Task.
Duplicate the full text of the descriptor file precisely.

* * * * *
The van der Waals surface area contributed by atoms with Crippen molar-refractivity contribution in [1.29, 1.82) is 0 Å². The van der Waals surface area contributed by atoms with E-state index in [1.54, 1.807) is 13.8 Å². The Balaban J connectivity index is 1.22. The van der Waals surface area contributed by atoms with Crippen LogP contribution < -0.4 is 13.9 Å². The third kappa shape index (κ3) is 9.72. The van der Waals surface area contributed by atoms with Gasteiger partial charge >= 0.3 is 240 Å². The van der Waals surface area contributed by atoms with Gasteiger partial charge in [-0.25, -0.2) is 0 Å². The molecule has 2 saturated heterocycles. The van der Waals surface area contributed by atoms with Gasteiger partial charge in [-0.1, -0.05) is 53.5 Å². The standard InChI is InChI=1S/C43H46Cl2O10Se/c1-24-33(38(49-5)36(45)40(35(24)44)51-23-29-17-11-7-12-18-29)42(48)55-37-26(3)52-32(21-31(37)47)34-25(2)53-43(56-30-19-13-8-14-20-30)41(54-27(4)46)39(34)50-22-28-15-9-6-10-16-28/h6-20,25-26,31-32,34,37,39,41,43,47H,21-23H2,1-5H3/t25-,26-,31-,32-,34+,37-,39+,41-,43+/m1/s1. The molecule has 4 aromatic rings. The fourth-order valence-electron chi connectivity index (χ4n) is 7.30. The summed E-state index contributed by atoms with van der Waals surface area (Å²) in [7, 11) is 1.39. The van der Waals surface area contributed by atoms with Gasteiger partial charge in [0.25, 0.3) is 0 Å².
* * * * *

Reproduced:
The van der Waals surface area contributed by atoms with Crippen molar-refractivity contribution in [1.29, 1.82) is 0 Å². The van der Waals surface area contributed by atoms with E-state index in [1.54, 1.807) is 13.8 Å². The Balaban J connectivity index is 1.22. The van der Waals surface area contributed by atoms with Crippen LogP contribution < -0.4 is 13.9 Å². The third kappa shape index (κ3) is 9.72. The van der Waals surface area contributed by atoms with Gasteiger partial charge >= 0.3 is 240 Å². The van der Waals surface area contributed by atoms with Gasteiger partial charge in [-0.25, -0.2) is 0 Å². The molecule has 2 saturated heterocycles. The van der Waals surface area contributed by atoms with Gasteiger partial charge in [-0.1, -0.05) is 53.5 Å². The standard InChI is InChI=1S/C43H46Cl2O10Se/c1-24-33(38(49-5)36(45)40(35(24)44)51-23-29-17-11-7-12-18-29)42(48)55-37-26(3)52-32(21-31(37)47)34-25(2)53-43(56-30-19-13-8-14-20-30)41(54-27(4)46)39(34)50-22-28-15-9-6-10-16-28/h6-20,25-26,31-32,34,37,39,41,43,47H,21-23H2,1-5H3/t25-,26-,31-,32-,34+,37-,39+,41-,43+/m1/s1. The molecule has 4 aromatic rings. The fourth-order valence-electron chi connectivity index (χ4n) is 7.30. The summed E-state index contributed by atoms with van der Waals surface area (Å²) in [7, 11) is 1.39. The van der Waals surface area contributed by atoms with Gasteiger partial charge in [0.25, 0.3) is 0 Å².